This however was merely Gibbons' view and quite clearly coloured by the same sentiments that have also accompanied the memory of Julian. History is now kinder to both than it was at Gibbons time. The adherence to the pagan cause obviously put Gibbon offside with both Libanius and his patron.

To say that Libanius was a character was a severe understatement. He was a great complainer and felt constantly disadavantaged by unsympathetic officialdom, fractious students and harassment from all and sundry. While he came from a wealthy family he did live a precarious and somewhat difficult life. As a pagan he was definitely on the wrong side of the mainstream political trends of his times. He had constant money concerns. His illegitimate son, Cimon, was a source of great concern to him as he struggled to gain him a position in society and unfortunately the son predecessed the father. On top of all this was one of the most curious elements of Libanius was that his health was very irregular with many attributing this to him having been struck (supposedly while reading Aristophanes) by lightning in his youth and lived to tell the tale..Maybe a lot of his other unique features could be attributed to this rather unique experience.

His Orations:

Oration 1: Autobiograhy (374 AD)

Oration 2: To Those Who Called Him Tiresome (381 AD)

Oration 9: On the New Year (392 AD)

Oration 10: On the Plethron (early 384 AD)

Oration 11: The Antiochikos (360 AD)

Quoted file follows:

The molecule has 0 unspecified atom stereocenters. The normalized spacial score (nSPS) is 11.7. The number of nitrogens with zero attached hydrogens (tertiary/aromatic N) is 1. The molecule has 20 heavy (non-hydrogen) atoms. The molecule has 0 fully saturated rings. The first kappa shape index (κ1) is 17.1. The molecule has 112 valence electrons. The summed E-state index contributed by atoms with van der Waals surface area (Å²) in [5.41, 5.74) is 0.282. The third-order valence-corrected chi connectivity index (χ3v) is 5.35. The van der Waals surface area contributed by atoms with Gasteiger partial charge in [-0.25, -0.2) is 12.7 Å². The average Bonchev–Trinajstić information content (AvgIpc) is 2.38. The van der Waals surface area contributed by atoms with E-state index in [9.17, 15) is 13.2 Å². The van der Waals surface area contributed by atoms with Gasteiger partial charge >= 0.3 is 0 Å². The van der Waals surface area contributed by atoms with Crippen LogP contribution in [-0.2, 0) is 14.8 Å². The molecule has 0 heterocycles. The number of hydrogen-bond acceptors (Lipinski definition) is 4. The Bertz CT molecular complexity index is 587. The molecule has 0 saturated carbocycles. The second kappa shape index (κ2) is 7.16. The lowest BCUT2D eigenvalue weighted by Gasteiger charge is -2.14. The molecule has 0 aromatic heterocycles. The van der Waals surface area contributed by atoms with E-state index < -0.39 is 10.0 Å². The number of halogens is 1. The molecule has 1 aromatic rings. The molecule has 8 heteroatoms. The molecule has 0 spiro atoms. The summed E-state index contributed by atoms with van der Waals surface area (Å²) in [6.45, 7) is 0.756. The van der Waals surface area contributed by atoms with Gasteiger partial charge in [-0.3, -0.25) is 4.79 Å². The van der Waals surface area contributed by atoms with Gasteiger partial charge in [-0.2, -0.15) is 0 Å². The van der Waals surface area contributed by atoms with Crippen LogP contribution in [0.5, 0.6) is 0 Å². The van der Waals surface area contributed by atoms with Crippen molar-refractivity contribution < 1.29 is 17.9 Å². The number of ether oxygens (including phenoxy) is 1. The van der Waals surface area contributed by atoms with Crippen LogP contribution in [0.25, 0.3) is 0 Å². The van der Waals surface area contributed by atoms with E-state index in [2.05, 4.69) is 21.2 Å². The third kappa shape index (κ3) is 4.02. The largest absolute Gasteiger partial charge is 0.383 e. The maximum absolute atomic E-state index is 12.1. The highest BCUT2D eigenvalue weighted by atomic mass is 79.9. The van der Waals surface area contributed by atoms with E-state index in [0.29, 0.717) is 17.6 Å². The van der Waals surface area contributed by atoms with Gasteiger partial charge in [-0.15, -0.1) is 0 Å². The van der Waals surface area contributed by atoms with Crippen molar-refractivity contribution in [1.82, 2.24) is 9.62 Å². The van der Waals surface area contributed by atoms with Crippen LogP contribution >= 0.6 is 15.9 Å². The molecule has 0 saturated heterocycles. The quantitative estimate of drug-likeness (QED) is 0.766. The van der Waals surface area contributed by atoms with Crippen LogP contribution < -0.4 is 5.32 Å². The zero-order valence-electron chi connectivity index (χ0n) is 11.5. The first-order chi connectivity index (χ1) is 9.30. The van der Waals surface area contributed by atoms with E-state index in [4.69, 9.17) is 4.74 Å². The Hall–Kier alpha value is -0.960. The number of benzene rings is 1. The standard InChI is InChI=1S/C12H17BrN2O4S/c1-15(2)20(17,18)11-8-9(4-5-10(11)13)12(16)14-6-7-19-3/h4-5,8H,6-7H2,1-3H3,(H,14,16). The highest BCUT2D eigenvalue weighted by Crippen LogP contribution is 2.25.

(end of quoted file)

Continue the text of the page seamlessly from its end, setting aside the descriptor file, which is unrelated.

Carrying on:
Oration 12: To the Emperor Julian as Consul (1st Jan 363 AD)

Oration 13. To Julian (July 362 AD)

Oration 14. To Julian On Behalf Of Aristophanes (Autumn 362 AD)

Oration 15. The Embassy To Julian (March 363 AD)

Oration 16. On The Emperor's Anger (March 363 AD)

Oration 17. The Lament Over Julian (364/5 AD)

Oration 18. Funeral Oration Over Julian (365 AD)

Oration 19: To The Emperor Theodosius, About The Riots (Spring 387 AD)

Oration 20: To The Emperor Theodosius, After The Reconciliation
(Spring 387 AD)

Oration 21: To Caesarius, Master Of Offices
(Spring 387 AD)

Oration 22: To Ellebichus
(Spring 387 AD)

Oration 23: Against The Refugees (Spring 387 AD)

Oration 24. Upon Avenging Julian
(378/9 AD)

Oration 27: Against Icarius I (after Jan 385 AD)

Oration 50: For The Peasantry, About Forced Labour (385 AD)

Oration 30: To The Emperor Theodosius, For The Temples (late 386 AD)

Oration 33: To The Emperor Theodosius, Against Tisamenus (late 386 AD)

Oration 45: To The Emperor, On The Prisoners (late 386 AD)

Oration 47: On Protection Systems (391 AD)

Oration 48: To The City Council (Autumn 388 AD)

Oration 49: To The Emperor, For The City Councils (Autumn 388 AD)